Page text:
Jump to ContentJump to Main Navigation
Trusting EnemiesInterpersonal Relationships in International Conflict$
Users without a subscription are not able to see the full content.

Nicholas J. Wheeler

Print publication date: 2018

Print ISBN-13: 9780199696475

Published to Oxford Scholarship Online: April 2018

DOI: 10.1093/oso/9780199696475.001.0001

Show Summary Details
Page of

PRINTED FROM OXFORD SCHOLARSHIP ONLINE (www.oxfordscholarship.com). (c) Copyright Oxford University Press, 2019. All Rights Reserved. An individual user may print out a PDF of a single chapter of a monograph in OSO for personal use. date: 22 November 2019

USA–Soviet Union, 1985–1989

USA–Soviet Union, 1985–1989

Chapter:
(p.143) 6 USA–Soviet Union, 1985–1989
Source:
Trusting Enemies
Author(s):

Nicholas J. Wheeler

Publisher:
Oxford University Press
DOI:10.1093/oso/9780199696475.003.0007

Chapter 6 focuses on US–Soviet interactions 1985–90. The end of the cold war is hotly debated, with competing explanations in IR, including trust-based ones. However, none of these explanations adequately explains the transformation in superpower relations in the later 1980s. The chapter posits the importance of the theory of bonding trust in explaining how Reagan and Gorbachev came to interpret each other’s signals accurately, and the subsequent ending of the cold war. It argues that what changed Reagan’s perceptions of Gorbachev’s signals was the process of bonding and trust emergence that led to a transformation of their identities, made possible by their face-to-face diplomacy at four summits, especially Reykjavik. Reagan’s successor, George H. W. Bush, did not initially trust Gorbachev. Only after Bush and Gorbachev had developed a relationship of trust did the President, and especially his Secretary of State, James Baker, trust the Soviet leader’s intentions.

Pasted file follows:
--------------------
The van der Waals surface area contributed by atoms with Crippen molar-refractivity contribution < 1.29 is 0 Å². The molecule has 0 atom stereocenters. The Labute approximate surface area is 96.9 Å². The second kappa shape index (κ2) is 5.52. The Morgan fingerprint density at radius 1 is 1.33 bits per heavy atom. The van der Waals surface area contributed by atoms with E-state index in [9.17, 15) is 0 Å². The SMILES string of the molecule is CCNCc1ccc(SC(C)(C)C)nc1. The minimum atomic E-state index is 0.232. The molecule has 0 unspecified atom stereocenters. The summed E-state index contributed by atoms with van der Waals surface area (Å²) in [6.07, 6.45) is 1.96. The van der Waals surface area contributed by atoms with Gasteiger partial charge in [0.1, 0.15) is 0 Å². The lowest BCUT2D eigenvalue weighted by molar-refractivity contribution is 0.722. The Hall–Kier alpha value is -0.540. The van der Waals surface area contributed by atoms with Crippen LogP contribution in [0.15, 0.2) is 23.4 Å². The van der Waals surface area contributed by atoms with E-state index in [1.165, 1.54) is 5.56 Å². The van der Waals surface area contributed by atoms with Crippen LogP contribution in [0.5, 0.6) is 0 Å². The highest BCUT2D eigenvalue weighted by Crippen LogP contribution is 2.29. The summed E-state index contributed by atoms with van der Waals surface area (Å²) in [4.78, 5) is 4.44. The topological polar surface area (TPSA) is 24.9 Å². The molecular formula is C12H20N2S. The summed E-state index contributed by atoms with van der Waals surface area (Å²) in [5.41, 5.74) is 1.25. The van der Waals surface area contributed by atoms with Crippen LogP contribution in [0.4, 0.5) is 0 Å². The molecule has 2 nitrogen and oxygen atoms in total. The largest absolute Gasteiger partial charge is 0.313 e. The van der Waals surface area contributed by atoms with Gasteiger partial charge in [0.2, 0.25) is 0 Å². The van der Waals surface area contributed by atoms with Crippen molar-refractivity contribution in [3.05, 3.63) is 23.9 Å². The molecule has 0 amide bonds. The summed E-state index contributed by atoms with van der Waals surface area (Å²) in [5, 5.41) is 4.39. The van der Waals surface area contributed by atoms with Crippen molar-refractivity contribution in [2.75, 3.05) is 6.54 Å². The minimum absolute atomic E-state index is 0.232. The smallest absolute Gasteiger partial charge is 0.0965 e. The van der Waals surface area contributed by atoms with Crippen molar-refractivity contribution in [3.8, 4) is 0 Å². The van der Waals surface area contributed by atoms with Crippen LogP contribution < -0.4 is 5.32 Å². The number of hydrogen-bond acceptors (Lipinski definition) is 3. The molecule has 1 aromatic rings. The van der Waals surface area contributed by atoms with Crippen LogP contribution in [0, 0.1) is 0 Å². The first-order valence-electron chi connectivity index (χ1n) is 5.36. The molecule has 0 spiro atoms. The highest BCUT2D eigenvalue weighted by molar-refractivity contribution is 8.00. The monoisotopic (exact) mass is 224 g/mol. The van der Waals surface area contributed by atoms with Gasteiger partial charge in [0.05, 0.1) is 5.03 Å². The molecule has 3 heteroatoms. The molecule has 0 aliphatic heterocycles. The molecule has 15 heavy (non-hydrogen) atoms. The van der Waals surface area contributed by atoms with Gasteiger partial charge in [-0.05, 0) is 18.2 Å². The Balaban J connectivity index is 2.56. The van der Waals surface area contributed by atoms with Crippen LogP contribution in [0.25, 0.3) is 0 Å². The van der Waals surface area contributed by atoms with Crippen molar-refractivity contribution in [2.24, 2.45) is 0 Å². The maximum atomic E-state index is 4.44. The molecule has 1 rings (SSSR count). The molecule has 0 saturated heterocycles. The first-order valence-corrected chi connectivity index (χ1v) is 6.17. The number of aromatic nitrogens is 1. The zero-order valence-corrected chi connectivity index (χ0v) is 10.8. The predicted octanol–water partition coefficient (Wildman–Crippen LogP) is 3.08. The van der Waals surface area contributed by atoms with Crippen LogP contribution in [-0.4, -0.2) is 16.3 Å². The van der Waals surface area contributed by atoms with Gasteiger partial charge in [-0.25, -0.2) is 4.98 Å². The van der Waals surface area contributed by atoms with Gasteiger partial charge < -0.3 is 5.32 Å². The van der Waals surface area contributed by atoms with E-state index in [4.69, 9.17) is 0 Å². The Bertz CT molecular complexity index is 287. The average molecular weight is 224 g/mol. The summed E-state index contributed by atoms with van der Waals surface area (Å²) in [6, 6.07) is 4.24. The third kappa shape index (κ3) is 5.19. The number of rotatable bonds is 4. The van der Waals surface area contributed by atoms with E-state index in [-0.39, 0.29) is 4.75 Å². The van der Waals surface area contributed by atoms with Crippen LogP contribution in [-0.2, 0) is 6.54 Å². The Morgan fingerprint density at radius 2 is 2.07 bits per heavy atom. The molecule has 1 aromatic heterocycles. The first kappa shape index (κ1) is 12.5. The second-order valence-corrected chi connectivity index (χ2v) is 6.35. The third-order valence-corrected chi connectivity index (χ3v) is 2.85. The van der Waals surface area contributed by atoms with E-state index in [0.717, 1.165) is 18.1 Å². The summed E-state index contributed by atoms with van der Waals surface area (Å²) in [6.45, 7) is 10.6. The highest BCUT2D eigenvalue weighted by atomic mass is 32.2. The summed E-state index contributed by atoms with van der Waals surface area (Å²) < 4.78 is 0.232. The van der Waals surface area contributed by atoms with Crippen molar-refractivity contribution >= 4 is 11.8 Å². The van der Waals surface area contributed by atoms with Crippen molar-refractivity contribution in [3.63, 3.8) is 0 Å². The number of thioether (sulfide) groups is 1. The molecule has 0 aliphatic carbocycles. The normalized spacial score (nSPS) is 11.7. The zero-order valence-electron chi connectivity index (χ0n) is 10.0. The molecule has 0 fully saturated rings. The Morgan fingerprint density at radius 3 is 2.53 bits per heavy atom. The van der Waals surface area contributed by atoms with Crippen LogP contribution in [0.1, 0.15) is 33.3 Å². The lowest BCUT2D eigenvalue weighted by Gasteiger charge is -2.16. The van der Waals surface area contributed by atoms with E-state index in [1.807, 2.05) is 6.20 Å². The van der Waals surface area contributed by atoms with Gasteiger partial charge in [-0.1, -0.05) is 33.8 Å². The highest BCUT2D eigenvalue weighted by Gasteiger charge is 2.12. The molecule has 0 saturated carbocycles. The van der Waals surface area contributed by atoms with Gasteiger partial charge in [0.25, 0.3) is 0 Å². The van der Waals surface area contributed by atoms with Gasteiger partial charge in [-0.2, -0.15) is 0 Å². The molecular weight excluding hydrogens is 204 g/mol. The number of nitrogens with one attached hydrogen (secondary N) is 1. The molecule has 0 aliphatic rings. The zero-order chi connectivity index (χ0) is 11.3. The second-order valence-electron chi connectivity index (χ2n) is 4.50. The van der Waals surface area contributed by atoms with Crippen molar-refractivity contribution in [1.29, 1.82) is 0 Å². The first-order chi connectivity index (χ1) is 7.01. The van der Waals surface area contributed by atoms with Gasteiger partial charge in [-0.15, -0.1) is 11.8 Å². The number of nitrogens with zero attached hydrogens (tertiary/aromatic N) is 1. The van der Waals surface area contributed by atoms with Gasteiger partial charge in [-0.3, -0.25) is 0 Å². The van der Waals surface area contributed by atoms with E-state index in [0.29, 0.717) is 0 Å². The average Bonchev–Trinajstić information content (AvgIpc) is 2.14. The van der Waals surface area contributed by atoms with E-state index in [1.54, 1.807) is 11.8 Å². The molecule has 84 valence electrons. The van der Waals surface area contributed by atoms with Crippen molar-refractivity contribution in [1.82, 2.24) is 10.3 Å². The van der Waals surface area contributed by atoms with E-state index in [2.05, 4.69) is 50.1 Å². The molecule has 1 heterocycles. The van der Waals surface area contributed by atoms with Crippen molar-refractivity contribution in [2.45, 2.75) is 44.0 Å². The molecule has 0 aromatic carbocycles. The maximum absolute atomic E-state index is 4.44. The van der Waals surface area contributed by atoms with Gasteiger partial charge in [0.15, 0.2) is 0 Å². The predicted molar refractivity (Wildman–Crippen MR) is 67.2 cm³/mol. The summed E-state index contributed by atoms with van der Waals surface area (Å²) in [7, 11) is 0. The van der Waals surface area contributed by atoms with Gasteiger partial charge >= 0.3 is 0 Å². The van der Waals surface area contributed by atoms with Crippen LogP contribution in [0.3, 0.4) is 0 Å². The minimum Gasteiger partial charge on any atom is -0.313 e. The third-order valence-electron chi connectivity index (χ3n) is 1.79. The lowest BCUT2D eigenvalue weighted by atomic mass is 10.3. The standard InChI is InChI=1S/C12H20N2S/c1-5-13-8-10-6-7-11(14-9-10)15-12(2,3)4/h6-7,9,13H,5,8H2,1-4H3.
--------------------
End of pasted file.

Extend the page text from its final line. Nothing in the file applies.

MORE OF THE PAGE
Keywords:   trust, Reagan, Gorbachev, Bush, Geneva, Reykjavik, bonding, suspension

Oxford Scholarship Online requires a subscription or purchase to access the full text of books within the service. Public users can however freely search the site and view the abstracts and keywords for each book and chapter.

Please, subscribe or login to access full text content.

If you think you should have access to this title, please contact your librarian.

To troubleshoot, please check our FAQs , and if you can't find the answer there, please contact us .